Case count climbs in Israel, free kosher food in NJ, Zoom yahrtzeit for Lubavitcher Rebbe


Families in Elizabeth, N.J. have been lining up for free kosher food distributed as part of a weekly summer program, New Jersey Jewish News reports.

The distribution is part of the U.S. Department of Agriculture’s Summer Food Service Program, which is available to families with children ages 18 and under. Its goal is to provide nutritionally balanced, free meals and snacks to children and teens in low-income areas when they’re not in school to receive their subsidized meals. But because of the far-reaching effects of Covid-19, the income eligibility requirement was dropped this summer, enabling all children and teens to qualify.

“We really have broken down that stigma that getting free food is only for poor families,” said Yael Bleicher of Elizabeth, a volunteer coordinator for the program, which will run through the summer.

Steve Karp, executive director of the Jewish Educational Center (JEC) in Elizabeth, told NJJN, “There are so many families out there where parents lost their income or were furloughed” because of the shutdown to prevent the spread of Covid-19.

The number of coronavirus patients in Israel is doubling about every eight to 10 days, according to Health Ministry director-general Chezy Levy, the Jerusalem Post reports. The Ministerial Committee on Declaring Restricted Zones yesterday put closures on three areas of Ashdod and on Bat Yam, as nearly 700 people were diagnosed with the virus, and as it spread through the Israeli Army, schools and senior centers. Hundreds more people were forced into isolation.

Some 6,084 Israelis were infected with the virus early on Friday, the highest number since early May. The number of new patients was the highest in three months.

The Chabad-Lubavitch movement estimates that 100,000 people on 45,000 devices gathered in an online Zoom event yesterday to honor the late Chabad rebbe, Rabbi Menachem Mendel Schneerson, JTA reports. The rabbi died in 1994.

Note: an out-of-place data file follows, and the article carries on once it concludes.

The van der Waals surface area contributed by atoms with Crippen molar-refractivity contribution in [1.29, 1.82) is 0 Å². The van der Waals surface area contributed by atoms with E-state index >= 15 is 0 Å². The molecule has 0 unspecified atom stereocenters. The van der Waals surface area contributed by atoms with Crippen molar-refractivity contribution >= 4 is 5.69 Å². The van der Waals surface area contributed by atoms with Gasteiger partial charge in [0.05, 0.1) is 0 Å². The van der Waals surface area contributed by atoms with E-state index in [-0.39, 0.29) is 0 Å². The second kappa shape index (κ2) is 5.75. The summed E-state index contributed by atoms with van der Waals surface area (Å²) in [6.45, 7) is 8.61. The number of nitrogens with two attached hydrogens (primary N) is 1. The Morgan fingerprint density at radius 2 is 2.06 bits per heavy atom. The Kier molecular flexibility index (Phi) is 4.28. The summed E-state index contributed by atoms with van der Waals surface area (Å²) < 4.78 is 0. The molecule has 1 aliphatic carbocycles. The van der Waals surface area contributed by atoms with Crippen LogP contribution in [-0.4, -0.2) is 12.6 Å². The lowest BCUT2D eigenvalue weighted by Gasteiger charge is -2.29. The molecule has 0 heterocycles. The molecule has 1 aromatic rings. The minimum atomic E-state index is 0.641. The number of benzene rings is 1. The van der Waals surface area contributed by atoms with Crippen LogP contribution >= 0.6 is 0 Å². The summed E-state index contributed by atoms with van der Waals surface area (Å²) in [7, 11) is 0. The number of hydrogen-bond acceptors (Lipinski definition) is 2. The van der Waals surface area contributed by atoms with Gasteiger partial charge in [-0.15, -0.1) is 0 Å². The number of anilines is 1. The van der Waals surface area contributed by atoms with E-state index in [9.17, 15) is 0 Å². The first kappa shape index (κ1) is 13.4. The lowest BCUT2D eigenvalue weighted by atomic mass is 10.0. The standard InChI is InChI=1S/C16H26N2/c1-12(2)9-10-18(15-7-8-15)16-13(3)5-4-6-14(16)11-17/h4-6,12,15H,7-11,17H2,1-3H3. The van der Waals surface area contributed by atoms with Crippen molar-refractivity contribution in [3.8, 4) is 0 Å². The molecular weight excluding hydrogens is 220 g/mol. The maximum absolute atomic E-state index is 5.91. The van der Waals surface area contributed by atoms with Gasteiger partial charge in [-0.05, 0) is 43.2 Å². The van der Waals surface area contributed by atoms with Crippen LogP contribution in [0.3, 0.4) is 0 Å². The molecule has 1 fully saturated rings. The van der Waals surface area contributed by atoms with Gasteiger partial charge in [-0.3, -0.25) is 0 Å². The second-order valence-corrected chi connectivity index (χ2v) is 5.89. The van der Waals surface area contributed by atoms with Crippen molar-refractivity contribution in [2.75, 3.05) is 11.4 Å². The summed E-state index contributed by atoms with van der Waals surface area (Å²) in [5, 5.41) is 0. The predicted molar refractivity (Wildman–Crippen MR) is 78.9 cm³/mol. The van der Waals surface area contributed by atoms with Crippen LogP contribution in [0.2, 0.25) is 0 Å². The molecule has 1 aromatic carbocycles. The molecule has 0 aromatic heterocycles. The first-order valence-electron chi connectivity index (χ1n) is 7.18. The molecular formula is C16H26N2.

Tens of thousands of men and women annually visit the Rebbe’s grave in Queens on the anniversary of his death. This year, in the face of the coronavirus pandemic, they did it virtually.

People who tuned in gathered in 26 different Zoom rooms to form one mega event dubbed “Barcheinu Avinu,” or “Remembering Our Father.” The event  featured Torah speakers and singers.

The Orthodox Union’s Yachad, geared to individuals with disabilities, will offer Project Community 2020, a “unique summer experience for those in New York and New Jersey.” Beginning on July 13, it will focus on engaging teens, college students and Yachad members, and include small group, in-person recreational activities, Torah learning and volunteering.

Groups will be limited to 10 participants and be run in compliance with local health and safety guidelines. The New York programs will run for three two-week sessions in Long Island, Brooklyn and Manhattan, which will operate for five hours daily with night activities at least twice each week. In order to comfortably serve those from varying religious backgrounds, the programs will be offered for both coed and single gender groups.

The programs will be led by Yachad staff, many of whom had previously planned to work this summer in Yachad programs in sleepaway camps and Yachad’s Yad B’Yad travel program.

Recommended Reading

Allen Fagin, head of the Orthodox Union, reflects on how the pandemic has changed Orthodox life.” The retiring executive vice president of the OU says it is unlikely that the pandemic’s “months of isolation” from Jewish institutions will “leave us with no effects whatsoever.”


Matt Nosanchuk, president of New York Jewish Agenda (NYJA), a recently formed progressive organization, will conduct an online conversation on Friday at 4 p.m. with J Street NYC Programming Chair Gili Getz, to discuss the work of NYJA.

“Israel and Jewish Identity in the Age of Covid” is a new podcast produced by the Berkeley Institute for Jewish Law and Israel Studies, which is part of the law school at UC Berkeley. Episode 1 features Roy Peled, a visiting constitutional law professor, discussing the uncertainty in Israel’s political system and effects of the coronavirus pandemic on elections. It first aired in March. Each episode consists of a roughly half-hour interview, followed by a Q&A with students and faculty.

Project Inspire will offer a #ShareShabbat online program to “bring in the tranquility of Shabbat together” on Friday at 5:30 p.m. Hosted by Charlie Harary, it will feature  Rabbi Mordechai Becher, and Shabbat cooking with chef Jamie Geller.

American Friends of Magen David Adom and the Westchester Jewish Council will sponsor a webinar, “Innovation in the Time of COVID,” on Monday at noon.